Leaders are told they must create a culture that fosters risk, rewards achievement, and accepts failure. That’s all good, but to make it happen, leaders must learn to set the stage for creativity.
Some of the stories we like best are about failure. That’s true, if the failure is followed by redemption in some form that leads to success. That’s the essence of many books and movies with sports themes. For example, consider the series of Rocky movies. We have a failed, washed-up boxer so undesirable in the ring that no one will even use him as a sparring partner. In one of the films, when he gets his chance at the championship, two things are required to make a difference. First, he needs a leader who is willing to set the stage for his redemption—Mick, his coach. Second, he must believe in his leader’s offbeat but creative approach, which requires considerable risk. The plan calls for Rocky to hide his natural left-handed style until later in the fight. In the early rounds, he must take a beating and stay in the fight until he can launch the surprise southpaw attack and throw his opponent off guard. Whether he wins or loses, Rocky has gone from failure to hero—and we love it.
Failure is good
Similar stories are found in the world of business—companies that fail and then succeed. Instagram’s leaders, a good example since the company evolved from a failed venture called Burbn, are admired for taking risks that led to success. The admiration is even greater when the stories reveal some particularly creative yet risky strategy behind the turnaround. Why is it that we rarely hear good failure stories in our own profession? It would even be rare to hear bad failure stories, where there’s just failure and no redemption. Instead, we focus on the successes and best practices. On occasion we may be encouraged to share our failures.
While providing no specific failure stories, BeerBrarian claims to fail often as a leader and spoke about the importance of creating an organizational culture that accepts and even encourages failure when experiments are tried and risks taken. At the Code4Lib 2013 event, a group of librarians held a Fail4Lib preconference workshop. (The technology function within the library may be more open to rapid prototyping and failure than other units—and to sharing and learning from failure.) Rick Anderson shared a story about the failure of an Espresso Book Machine experiment, and his idea for a new type of library column that encouraged librarians to share their failure stories. Not surprisingly, that idea went nowhere, as no librarians came forward to document their failure. Perhaps one reason we hesitate to share our failure, beyond sheer embarrassment, is an inability to recognize it as an opportunity at least to celebrate our creativity.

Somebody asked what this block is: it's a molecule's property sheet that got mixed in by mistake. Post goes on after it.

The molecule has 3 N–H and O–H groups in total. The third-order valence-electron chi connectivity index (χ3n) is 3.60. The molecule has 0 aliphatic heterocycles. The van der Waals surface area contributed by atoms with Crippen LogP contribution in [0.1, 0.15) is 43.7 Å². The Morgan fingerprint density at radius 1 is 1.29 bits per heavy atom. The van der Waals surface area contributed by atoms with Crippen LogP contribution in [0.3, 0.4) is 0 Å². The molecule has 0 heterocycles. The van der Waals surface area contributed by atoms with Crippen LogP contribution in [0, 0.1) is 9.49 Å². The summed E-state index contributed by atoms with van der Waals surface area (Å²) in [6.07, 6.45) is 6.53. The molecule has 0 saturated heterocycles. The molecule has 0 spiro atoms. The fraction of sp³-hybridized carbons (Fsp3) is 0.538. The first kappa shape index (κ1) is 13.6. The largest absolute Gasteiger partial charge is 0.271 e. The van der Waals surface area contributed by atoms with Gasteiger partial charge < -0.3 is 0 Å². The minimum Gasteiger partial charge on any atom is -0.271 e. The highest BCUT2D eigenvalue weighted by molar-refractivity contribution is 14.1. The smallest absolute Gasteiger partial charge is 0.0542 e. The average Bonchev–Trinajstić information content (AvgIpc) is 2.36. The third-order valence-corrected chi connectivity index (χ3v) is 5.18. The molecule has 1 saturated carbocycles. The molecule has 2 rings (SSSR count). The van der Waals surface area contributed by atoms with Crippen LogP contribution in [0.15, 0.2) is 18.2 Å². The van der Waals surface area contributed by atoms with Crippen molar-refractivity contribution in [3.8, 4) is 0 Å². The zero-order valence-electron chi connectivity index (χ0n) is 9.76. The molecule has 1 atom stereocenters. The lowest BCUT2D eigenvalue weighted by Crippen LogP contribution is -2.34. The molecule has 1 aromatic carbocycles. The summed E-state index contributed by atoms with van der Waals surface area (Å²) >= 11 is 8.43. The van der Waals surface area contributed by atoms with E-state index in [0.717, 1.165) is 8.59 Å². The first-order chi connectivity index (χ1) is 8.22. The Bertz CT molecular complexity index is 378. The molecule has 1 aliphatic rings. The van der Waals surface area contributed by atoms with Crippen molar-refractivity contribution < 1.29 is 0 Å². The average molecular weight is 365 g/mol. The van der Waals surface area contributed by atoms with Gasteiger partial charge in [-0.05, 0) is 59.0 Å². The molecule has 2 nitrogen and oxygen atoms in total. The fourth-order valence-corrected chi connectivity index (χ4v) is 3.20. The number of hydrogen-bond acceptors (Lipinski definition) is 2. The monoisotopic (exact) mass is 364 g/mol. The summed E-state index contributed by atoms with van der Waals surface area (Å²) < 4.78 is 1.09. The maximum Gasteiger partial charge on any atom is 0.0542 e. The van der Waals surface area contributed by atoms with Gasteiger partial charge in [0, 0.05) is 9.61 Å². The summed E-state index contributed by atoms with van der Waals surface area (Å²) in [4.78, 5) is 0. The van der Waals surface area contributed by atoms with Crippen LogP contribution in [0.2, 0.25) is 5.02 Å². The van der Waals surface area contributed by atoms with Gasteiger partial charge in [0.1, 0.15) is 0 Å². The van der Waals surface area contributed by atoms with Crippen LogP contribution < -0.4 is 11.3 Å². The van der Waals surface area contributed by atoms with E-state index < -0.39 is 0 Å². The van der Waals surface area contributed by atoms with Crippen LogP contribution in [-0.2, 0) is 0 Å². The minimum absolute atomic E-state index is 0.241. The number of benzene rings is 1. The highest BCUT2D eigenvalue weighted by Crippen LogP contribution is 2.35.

Setting the Stage
Perhaps we focus too much on the failure and too little on the creativity. It’s creativity that leads to new programs and services, so it is incumbent upon leaders to design and implement a workplace culture that encourages and rewards creativity, no matter the end results of the project. Back in 2008, the Harvard Business Review featured an article titled “Creativity and the Role of the Leader.” The authors said that leaders should not manage creativity but manage for creativity. In other words, what actions can leaders take to set the stage for creativity to thrive in their organizations—the type of creativity that could lead to risk taking and possibly failure? Here are three suggestions they made for leaders:
- Draw on the right minds: Engage the right people, at the right times, to the right degree in creative work. Distribute creative responsibilities across the organization. Avoid the myth of the “lone creative genius”; get staff collaborating. Creativity and innovation are more likely to ignite when people of different disciplines, backgrounds, and areas of expertise share their thinking.